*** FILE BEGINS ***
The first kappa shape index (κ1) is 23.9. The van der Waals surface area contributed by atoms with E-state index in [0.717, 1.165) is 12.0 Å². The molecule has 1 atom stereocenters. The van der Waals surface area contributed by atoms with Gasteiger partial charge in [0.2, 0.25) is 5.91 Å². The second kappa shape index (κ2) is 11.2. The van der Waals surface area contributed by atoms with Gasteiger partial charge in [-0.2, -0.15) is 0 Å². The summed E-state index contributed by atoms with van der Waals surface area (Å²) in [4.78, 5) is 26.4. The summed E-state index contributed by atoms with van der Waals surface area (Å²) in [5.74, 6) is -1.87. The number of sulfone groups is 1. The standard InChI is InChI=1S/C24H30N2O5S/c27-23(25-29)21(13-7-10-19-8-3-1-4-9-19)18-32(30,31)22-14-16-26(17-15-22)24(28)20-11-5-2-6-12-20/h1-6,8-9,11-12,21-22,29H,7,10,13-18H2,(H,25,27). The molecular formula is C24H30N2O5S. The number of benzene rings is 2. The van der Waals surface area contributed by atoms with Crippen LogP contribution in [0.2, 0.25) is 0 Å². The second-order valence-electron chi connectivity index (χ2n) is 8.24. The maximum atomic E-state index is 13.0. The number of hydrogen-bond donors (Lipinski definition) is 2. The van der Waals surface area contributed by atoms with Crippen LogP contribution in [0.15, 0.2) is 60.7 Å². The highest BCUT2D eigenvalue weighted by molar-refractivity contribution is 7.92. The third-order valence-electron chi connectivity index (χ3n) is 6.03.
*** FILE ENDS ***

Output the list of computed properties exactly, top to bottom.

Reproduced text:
The first kappa shape index (κ1) is 23.9. The van der Waals surface area contributed by atoms with E-state index in [0.717, 1.165) is 12.0 Å². The molecule has 1 atom stereocenters. The van der Waals surface area contributed by atoms with Gasteiger partial charge in [0.2, 0.25) is 5.91 Å². The second kappa shape index (κ2) is 11.2. The van der Waals surface area contributed by atoms with Gasteiger partial charge in [-0.2, -0.15) is 0 Å². The summed E-state index contributed by atoms with van der Waals surface area (Å²) in [4.78, 5) is 26.4. The summed E-state index contributed by atoms with van der Waals surface area (Å²) in [5.74, 6) is -1.87. The number of sulfone groups is 1. The standard InChI is InChI=1S/C24H30N2O5S/c27-23(25-29)21(13-7-10-19-8-3-1-4-9-19)18-32(30,31)22-14-16-26(17-15-22)24(28)20-11-5-2-6-12-20/h1-6,8-9,11-12,21-22,29H,7,10,13-18H2,(H,25,27). The molecular formula is C24H30N2O5S. The number of benzene rings is 2. The van der Waals surface area contributed by atoms with Crippen LogP contribution in [0.2, 0.25) is 0 Å². The second-order valence-electron chi connectivity index (χ2n) is 8.24. The maximum atomic E-state index is 13.0. The number of hydrogen-bond donors (Lipinski definition) is 2. The van der Waals surface area contributed by atoms with Crippen LogP contribution in [0.15, 0.2) is 60.7 Å². The highest BCUT2D eigenvalue weighted by molar-refractivity contribution is 7.92. The third-order valence-electron chi connectivity index (χ3n) is 6.03.